Manuka honey maker Comvita has had a rough start to the year.
First it was a poor harvest and trouble in the unofficial trade channels with China and now the company is battling concerns over an outbreak of myrtle rust in Northland.
Comvita shares fell 45c to $6.45 last Friday after chief executive Scott Coulter said the company was gathering information about the myrtle rust situation and it was too soon to speculation on the potential impact on the industry.
Coulter attempted to reassure investors by citing the Australian experience with the fungal infection.
"We understand when myrtle rust arrived in Australia in 2010, there were concerns about the impact it might have on honey production, however to date there seems to have been no effect."
But shareholders seemed to be feeling nervous with the stock continuing to fall in value this week. However, yesterday the stock closed up 17c at $6.05, although that's still down significantly from the $7.63 they were trading at at the start of the year.
NZX investors will be feeling the irony of the stockmarket operator releasing its new code of corporate governance this week.
The code recommends all listed companies reveal the pay details for their chief executives including a break-down of salary, short and long-term incentives and other bonuses in their annual report.
Just three months ago the NZX released its 2016 annual report which showed its top earner got paid between $2.86 million and $2.87m last year - a big jump on 2015 when its highest earner was paid between $1.11m and $1.12m.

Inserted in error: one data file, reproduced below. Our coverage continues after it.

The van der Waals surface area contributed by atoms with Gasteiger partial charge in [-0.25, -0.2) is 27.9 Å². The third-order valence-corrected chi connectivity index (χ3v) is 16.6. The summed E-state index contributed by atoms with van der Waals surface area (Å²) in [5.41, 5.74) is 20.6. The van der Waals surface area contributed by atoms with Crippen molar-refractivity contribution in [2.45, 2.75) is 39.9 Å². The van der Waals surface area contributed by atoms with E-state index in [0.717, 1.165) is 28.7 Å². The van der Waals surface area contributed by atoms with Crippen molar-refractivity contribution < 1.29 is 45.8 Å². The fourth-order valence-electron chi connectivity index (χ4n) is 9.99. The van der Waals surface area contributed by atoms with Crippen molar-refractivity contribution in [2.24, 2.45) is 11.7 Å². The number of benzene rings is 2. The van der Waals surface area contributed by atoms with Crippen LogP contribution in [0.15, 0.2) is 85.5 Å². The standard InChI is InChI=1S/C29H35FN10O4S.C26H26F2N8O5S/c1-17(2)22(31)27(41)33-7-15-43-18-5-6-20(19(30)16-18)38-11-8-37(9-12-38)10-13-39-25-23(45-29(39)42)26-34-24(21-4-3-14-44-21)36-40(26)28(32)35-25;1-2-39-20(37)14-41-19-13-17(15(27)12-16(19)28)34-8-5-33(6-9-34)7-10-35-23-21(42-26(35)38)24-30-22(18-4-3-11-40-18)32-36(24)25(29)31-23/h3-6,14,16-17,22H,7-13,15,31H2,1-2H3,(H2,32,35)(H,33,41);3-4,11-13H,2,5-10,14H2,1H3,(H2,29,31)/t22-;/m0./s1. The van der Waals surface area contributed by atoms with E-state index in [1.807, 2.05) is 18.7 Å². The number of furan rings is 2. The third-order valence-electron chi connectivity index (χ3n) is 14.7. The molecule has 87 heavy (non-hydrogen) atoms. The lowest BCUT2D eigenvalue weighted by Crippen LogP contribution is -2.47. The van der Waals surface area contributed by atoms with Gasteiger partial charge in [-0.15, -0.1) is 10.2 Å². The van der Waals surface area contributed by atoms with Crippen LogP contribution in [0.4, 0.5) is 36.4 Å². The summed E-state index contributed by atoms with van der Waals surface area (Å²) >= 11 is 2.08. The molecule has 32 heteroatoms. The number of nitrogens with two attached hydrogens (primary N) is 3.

Investors can only assume that former chief executive Tim Bennett, who left the company at the end of last year, received a big pay-out.
But the NZX has declined to disclose a further break-down of the top payee's earnings.
Under the new regime which will come into force from October 1 they would have had to reveal the details or cite a good reason why not.
Perhaps in an attempt to smooth the way forward the NZX has been much more forthcoming about the pay of its new chief executive Mark Peterson.
Peterson who was officially confirmed as the new boss last month (April 10) after being in the acting role since January will receive a salary of $500k which will be reviewable annually, a short-term incentive payment of up to $500k per year and a long-term incentive payment of up to $250k per year based on achieving certain key performance incentives.
Peterson is on a five-year contract with a six-month notice period.
The change should force some major companies to include details of their chief executive's pay packages.
In the Herald's 2016 survey of CEO pay
nine of the top 50 companies did not include details about what their top brass earned - including the likes of Fonterra, Infratil and Steel & Tube Holdings.
Some have since changed their approach.
Perhaps the best part of the recommendation is that remuneration will be reported in a standardised way showing the break-down rather than just one headline figure.
The code should also give a better idea about what listed companies are doing to promote gender and cultural diversity within their businesses.
Companies already have to report how many men and women sit on their boards and at executive levels.
But now they will have to have a written diversity policy which must set measurable objectives for achieving diversity and will have to report back on how well the company is meeting them.
If a company fails to make progress on its objectives or continues to set objectives that are low shareholders will be able to get a flavour of a company's true approach to diversity.
Given the number of reports released showing greater gender diversity has a positive influence on a company's bottom line it is something that cannot be ignored.